It has always been important for search marketers to regularly check search logs and add negatives in order to reign in the wide reach of broad match. This is an especially important task to consider when you are running international campaigns. Many advertisers with sites that are only in English still choose to run extensive international SEM efforts as there is a large market of English speaking users abroad. However, one often overlooked feature of Google AdWords campaigns that affects broad matching is that Google determines ad relevancy by the user’s Google language preferences and not the language of the query entered by the user. You can read more about how Google specifically handles language targeting here. If a user’s browser settings are in English and your campaign is targeting English language settings, your ads are eligible to serve through broad matching even if the user’s search query was in Arabic, Japanese, Spanish, etc. This can happen no matter what Google property the user is searching from (Google.com, Google.de, etc). Thus, when using broad match keywords, you are automatically opted into cross-language broad matching.
How Bad is Cross-Language Broad Match Performance?We recently on-boarded a client that was not running broad match for their international campaigns due to historically bad performance. However, we decided to see if broad match should be given another chance. When we looked into historical search query data for their highest traffic keyword, the broad matching that had occurred was alarming. Only one of the top 10 search terms that broad matched to this keyword was actually in English.
How to Rein in Cross-Language Broad MatchingThere are a couple of ways you could choose to combat this phenomenon. One method, which is the one we used, is to launch all broad match keywords as broad match modified keywords instead. In the last four months these broad match modified keywords have supplemented international order volume 12% with orders that we would not have received otherwise. Another strategy would be to build out extensive negative lists to block any queries coming in on other languages. The advantage of this over broad match modified keywords is that you open yourself up to a much wider array of potential query volume. However, this is a much more time consuming endeavor due to the numerous amount of languages you could potentially match to when serving ads worldwide. If international orders comprise a large enough portion of your total revenue, however, then this strategy may be the way to go.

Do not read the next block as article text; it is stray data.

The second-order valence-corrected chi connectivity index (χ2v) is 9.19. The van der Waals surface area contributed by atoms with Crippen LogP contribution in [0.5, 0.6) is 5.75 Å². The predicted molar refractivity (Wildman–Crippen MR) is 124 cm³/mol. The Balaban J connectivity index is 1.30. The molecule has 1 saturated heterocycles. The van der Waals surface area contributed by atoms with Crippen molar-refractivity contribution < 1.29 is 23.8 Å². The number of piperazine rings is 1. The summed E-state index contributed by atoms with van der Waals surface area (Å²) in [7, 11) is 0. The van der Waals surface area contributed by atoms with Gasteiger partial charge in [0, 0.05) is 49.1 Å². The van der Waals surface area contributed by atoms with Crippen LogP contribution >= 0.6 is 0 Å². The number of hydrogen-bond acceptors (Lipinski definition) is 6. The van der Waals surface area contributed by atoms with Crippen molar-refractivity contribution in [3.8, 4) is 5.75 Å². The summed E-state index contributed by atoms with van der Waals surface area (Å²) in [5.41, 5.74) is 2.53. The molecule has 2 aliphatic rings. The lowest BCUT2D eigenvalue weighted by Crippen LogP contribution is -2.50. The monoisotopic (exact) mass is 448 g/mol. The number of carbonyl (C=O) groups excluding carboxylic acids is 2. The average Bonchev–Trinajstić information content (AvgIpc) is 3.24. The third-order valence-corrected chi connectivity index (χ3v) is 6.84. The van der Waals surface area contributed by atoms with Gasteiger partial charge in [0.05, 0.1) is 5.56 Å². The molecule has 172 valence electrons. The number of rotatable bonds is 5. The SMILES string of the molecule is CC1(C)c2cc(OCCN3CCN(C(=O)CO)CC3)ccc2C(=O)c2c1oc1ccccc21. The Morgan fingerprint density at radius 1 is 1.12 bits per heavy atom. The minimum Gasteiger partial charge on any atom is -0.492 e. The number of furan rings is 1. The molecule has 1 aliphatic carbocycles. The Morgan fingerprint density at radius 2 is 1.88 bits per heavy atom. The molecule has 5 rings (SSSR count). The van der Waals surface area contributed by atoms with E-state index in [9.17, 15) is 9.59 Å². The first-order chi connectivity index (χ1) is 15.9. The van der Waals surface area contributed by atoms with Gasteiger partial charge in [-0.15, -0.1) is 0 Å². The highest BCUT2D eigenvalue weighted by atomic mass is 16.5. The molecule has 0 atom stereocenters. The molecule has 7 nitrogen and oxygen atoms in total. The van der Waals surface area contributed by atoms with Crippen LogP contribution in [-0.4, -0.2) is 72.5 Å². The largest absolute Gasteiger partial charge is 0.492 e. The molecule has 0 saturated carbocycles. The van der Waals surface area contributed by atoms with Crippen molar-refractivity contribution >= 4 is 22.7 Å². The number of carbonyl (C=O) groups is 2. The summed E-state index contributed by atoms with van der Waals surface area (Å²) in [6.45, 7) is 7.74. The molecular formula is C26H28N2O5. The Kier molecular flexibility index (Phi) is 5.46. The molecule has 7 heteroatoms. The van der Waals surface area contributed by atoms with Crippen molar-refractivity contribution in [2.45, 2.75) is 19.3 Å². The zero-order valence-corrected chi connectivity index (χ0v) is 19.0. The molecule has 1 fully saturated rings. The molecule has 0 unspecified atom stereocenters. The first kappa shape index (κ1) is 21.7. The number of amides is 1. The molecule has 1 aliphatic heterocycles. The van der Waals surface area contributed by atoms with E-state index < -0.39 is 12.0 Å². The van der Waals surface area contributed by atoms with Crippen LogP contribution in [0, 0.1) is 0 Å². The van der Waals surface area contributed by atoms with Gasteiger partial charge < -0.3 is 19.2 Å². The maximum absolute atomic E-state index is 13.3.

ConclusionInternational campaigns bring with them the opportunity to tap into worldwide demand, but they also exhibit some unforeseen nuances that require smart analysts digging in. Along with broad matching to searches in other languages, this advertiser also found that performance of English keywords internationally actually fared the worst in other countries where English is the primary language. This is likely due to competition from more domestic advertisers within those countries as well as a searcher preference for using native currencies, but this behavior was unexpected when these campaigns were launched. Regardless of the strategy that you adopt for international broad match in your campaigns, the overall conclusion is that there is nothing to fear. You just need to be proactive in your data analysis and quick to implement a corrective strategy if needed.
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